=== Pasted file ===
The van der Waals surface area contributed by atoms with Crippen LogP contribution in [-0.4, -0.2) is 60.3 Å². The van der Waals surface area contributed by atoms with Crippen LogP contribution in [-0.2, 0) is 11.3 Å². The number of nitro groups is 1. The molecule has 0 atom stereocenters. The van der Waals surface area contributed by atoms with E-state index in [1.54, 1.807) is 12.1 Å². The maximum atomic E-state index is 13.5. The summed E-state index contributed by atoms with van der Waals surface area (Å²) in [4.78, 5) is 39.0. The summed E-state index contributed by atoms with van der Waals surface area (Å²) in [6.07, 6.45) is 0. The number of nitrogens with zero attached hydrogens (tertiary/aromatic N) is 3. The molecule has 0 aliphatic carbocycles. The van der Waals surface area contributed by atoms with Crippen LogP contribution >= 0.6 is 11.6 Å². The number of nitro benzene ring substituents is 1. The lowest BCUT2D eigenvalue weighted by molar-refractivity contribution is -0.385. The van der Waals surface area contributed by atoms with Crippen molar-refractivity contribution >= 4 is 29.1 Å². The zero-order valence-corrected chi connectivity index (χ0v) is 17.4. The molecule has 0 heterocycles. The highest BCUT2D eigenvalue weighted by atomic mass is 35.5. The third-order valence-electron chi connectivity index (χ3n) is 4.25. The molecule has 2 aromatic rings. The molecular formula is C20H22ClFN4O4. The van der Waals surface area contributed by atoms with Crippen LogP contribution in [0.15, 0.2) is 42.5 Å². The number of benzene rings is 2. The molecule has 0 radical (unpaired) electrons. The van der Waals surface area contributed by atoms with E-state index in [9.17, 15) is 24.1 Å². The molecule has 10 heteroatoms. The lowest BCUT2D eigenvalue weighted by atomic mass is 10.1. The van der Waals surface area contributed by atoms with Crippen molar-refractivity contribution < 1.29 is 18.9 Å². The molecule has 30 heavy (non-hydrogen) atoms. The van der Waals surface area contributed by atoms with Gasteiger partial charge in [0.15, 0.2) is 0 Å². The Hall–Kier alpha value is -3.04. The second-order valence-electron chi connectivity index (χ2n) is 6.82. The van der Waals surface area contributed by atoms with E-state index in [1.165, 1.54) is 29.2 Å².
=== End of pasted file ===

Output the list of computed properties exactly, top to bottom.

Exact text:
The van der Waals surface area contributed by atoms with Crippen LogP contribution in [-0.4, -0.2) is 60.3 Å². The van der Waals surface area contributed by atoms with Crippen LogP contribution in [-0.2, 0) is 11.3 Å². The number of nitro groups is 1. The molecule has 0 atom stereocenters. The van der Waals surface area contributed by atoms with E-state index in [1.54, 1.807) is 12.1 Å². The maximum atomic E-state index is 13.5. The summed E-state index contributed by atoms with van der Waals surface area (Å²) in [4.78, 5) is 39.0. The summed E-state index contributed by atoms with van der Waals surface area (Å²) in [6.07, 6.45) is 0. The number of nitrogens with zero attached hydrogens (tertiary/aromatic N) is 3. The molecule has 0 aliphatic carbocycles. The van der Waals surface area contributed by atoms with Crippen LogP contribution >= 0.6 is 11.6 Å². The number of nitro benzene ring substituents is 1. The lowest BCUT2D eigenvalue weighted by molar-refractivity contribution is -0.385. The van der Waals surface area contributed by atoms with Crippen molar-refractivity contribution >= 4 is 29.1 Å². The zero-order valence-corrected chi connectivity index (χ0v) is 17.4. The molecule has 0 heterocycles. The highest BCUT2D eigenvalue weighted by atomic mass is 35.5. The third-order valence-electron chi connectivity index (χ3n) is 4.25. The molecule has 2 aromatic rings. The molecular formula is C20H22ClFN4O4. The van der Waals surface area contributed by atoms with Crippen LogP contribution in [0.15, 0.2) is 42.5 Å². The number of benzene rings is 2. The molecule has 0 radical (unpaired) electrons. The van der Waals surface area contributed by atoms with E-state index in [9.17, 15) is 24.1 Å². The molecule has 10 heteroatoms. The lowest BCUT2D eigenvalue weighted by atomic mass is 10.1. The van der Waals surface area contributed by atoms with Crippen molar-refractivity contribution < 1.29 is 18.9 Å². The molecule has 30 heavy (non-hydrogen) atoms. The van der Waals surface area contributed by atoms with Gasteiger partial charge in [0.15, 0.2) is 0 Å². The Hall–Kier alpha value is -3.04. The second-order valence-electron chi connectivity index (χ2n) is 6.82. The van der Waals surface area contributed by atoms with E-state index in [1.165, 1.54) is 29.2 Å².